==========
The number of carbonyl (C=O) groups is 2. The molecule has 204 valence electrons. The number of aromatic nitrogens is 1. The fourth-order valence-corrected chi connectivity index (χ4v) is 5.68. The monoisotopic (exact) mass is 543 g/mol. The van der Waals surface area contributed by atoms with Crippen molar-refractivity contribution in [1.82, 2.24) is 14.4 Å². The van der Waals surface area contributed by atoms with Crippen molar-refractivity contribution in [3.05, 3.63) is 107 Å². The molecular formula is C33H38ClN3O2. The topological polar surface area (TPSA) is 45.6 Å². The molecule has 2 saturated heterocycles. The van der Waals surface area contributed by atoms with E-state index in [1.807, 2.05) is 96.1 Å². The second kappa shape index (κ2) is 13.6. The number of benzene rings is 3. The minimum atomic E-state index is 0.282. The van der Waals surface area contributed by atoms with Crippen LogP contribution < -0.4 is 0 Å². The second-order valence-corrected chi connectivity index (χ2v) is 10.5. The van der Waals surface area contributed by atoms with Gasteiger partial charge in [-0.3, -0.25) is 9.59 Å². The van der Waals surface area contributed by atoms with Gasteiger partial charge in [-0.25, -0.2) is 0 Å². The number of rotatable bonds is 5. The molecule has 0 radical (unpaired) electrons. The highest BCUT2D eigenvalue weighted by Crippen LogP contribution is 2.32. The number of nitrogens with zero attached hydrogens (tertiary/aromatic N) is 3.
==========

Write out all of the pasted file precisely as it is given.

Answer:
The number of carbonyl (C=O) groups is 2. The molecule has 204 valence electrons. The number of aromatic nitrogens is 1. The fourth-order valence-corrected chi connectivity index (χ4v) is 5.68. The monoisotopic (exact) mass is 543 g/mol. The van der Waals surface area contributed by atoms with Crippen molar-refractivity contribution in [1.82, 2.24) is 14.4 Å². The van der Waals surface area contributed by atoms with Crippen molar-refractivity contribution in [3.05, 3.63) is 107 Å². The molecular formula is C33H38ClN3O2. The topological polar surface area (TPSA) is 45.6 Å². The molecule has 2 saturated heterocycles. The van der Waals surface area contributed by atoms with E-state index in [1.807, 2.05) is 96.1 Å². The second kappa shape index (κ2) is 13.6. The number of benzene rings is 3. The minimum atomic E-state index is 0.282. The van der Waals surface area contributed by atoms with Crippen LogP contribution < -0.4 is 0 Å². The second-order valence-corrected chi connectivity index (χ2v) is 10.5. The van der Waals surface area contributed by atoms with Gasteiger partial charge in [-0.3, -0.25) is 9.59 Å². The van der Waals surface area contributed by atoms with Gasteiger partial charge in [-0.25, -0.2) is 0 Å². The number of rotatable bonds is 5. The molecule has 0 radical (unpaired) electrons. The highest BCUT2D eigenvalue weighted by Crippen LogP contribution is 2.32. The number of nitrogens with zero attached hydrogens (tertiary/aromatic N) is 3.